First, if Jesus was still flesh after his resurrection transformation, it is difficult in light of 1 Corinthians 15:46-49 to see how he differed from Adam. Traditional dogma, of course, has been fashioned not by the Bible but by Rabbinic and Augustinian theology. Adam himself was believed to be not only originally righteous, holy and even immortal before the ‘fall’ but also of outstanding physical beauty (Hick, pp.70ff.). How then did Jesus as the sinless second Adam miss out? The plain fact is that Paul’s view is entirely different from our inherited tradition. According to him the difference between the two Adams is the difference between dust (earth) and spirit (heaven), not between protology and eschatology, between original perfection, sin (fall) and restoration (cf. John 3:1-8). Since sin and death are not part of Paul’s purview as in Romans 5:12-21, he is free to teach about natural corruption in 1 Corinthians 15:46-50. (11* See further my Death and Corruption, Two ‘Natural’ Necessities, Did Jesus Rise Physically From The Grave?) As a reader of the OT (e.g. Ps. 78:39; 103:14, etc.), he, like Jesus, knew that though the spirit is willing the flesh is weak by nature (Mt. 26:41; 2 Cor. 13:4, cf. Heb. 7:17-19). For him the flesh which stems from a transient creation has both a beginning (Gen.1:1) and an end (Mt. 24:35; 28:20, cf. Heb. 1:10-12, etc.). In other words it is inherently temporal and cannot be eternalized. Regrettably, the tendency of Augustinian theology to falsely ethicize the flesh has proved disastrous for our understanding of the Bible.
Second, if Jesus was still flesh after his resurrection transformation, we are forced to wonder (apart from John 20:17) why he took the line he did when answering the Sadducees’ question about the much married widow in heaven (Mark 12:18-27). If we are still flesh in heaven, why cannot we be married, or be like the Muslims and enjoy 70 virgins? After all, Stott says Jesus gained new powers (p.76, cf. 1 Cor. 15:42-44 which apparently refers to heaven not earth). Perhaps increased or rejuvenated virility will be the order of the day! Luke 20:34-36 lead me to believe that in heaven after our transformation our bodies will be not be fleshly but non-material spiritual bodies. So the spirits of just men (and women) made perfect (Heb. 12:23) will therefore be immortal like the angels who are ministering spirits (Heb. 1:14). This is not to deny of course that they will have what Paul calls spiritual bodies (1 Cor. 15:44, cf. 2 Cor. 5:1) like that of Jesus (Phil. 3:21). In this way personal identity is maintained. Though we shall be gods as the (adopted) sons of God (cf. John 10:34; 2 Pet. 1:4), we shall not Nirvana-like become God, but, according to Peter, we shall nonetheless live in the spirit like God (John 3:6b; 1 Pet. 4:6; 2 Pet. 1:4).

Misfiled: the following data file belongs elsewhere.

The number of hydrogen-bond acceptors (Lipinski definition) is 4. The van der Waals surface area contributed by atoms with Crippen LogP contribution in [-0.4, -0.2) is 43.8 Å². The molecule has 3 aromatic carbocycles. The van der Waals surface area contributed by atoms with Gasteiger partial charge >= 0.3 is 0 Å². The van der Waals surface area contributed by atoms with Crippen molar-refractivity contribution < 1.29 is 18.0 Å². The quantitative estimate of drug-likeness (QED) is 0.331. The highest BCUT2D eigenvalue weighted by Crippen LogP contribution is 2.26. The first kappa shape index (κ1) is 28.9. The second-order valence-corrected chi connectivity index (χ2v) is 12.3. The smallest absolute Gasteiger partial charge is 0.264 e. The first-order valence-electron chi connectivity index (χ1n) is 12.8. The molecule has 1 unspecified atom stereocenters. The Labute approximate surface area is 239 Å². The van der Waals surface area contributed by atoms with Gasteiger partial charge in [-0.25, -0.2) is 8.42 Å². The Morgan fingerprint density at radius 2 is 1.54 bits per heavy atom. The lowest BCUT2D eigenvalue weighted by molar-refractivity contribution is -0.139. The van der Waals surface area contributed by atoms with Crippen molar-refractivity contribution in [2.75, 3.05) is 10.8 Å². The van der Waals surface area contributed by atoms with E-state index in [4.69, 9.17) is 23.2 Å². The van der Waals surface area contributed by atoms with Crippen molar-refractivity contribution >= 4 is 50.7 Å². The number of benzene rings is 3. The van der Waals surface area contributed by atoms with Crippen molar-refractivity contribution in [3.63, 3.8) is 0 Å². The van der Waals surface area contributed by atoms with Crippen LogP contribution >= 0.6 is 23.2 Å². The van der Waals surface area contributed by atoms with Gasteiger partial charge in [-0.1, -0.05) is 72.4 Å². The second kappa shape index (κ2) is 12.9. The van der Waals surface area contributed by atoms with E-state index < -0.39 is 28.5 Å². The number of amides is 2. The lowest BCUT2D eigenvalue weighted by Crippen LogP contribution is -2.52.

Again, we are frequently told that the resurrection of Jesus whose flesh was putatively transformed provides the model of our own resurrection. It is difficult to see how. Both Peter and Paul in Acts 2 and 13 respectively refer to David who unlike Jesus experienced complete corruption. This constitutes a problem since the majority of us like David lose our flesh. The question then arises as to how we are to recover it so as to be transformed like Jesus who is still flesh. The difficulty here is that according to Jesus it is flesh that produces flesh (John 3:6a, cf. 1 Cor. 15:48). If that is the case then Nicodemus was right after all to speculate about re-entering our mother’s womb. But this raises a further problem: our mothers have also died and undergone decay. In light of this we can only conclude that we shall have to go back to the beginning of creation and experience re-incarnation! But on reflection even this is impossible if the earth which was our first mother has also been destroyed. The net result of this is that only Jesus and a few saints at the end of the age will experience transformed flesh. The rest of us are presumably gone forever!
There is another point. Don Carson says that adultery in heaven is ‘unthinkable’ (p.175). Should he not have said ‘impossible’? If so, the absurd traditional interpretation of Genesis 6:4 is ruled out of court. (12* See my Who Are The Sons of God in Genesis 6:1-4?)
Third, mention of rejuvenation raises another question. If we are going to be physically transformed like Jesus, shall we be in our thirties as he was or shall we be eternalized in the flesh at about the age of 80 or 90? Actually, since all material things including flesh age by divine decree at creation (Rom. 8:20; Heb. 1:11), we, including Jesus, should continue to age everlastingly. But, as the author of Hebrews recognizes, this is impossible (8:13, cf. 1:11; Rom. 8:13; Gal. 6:8).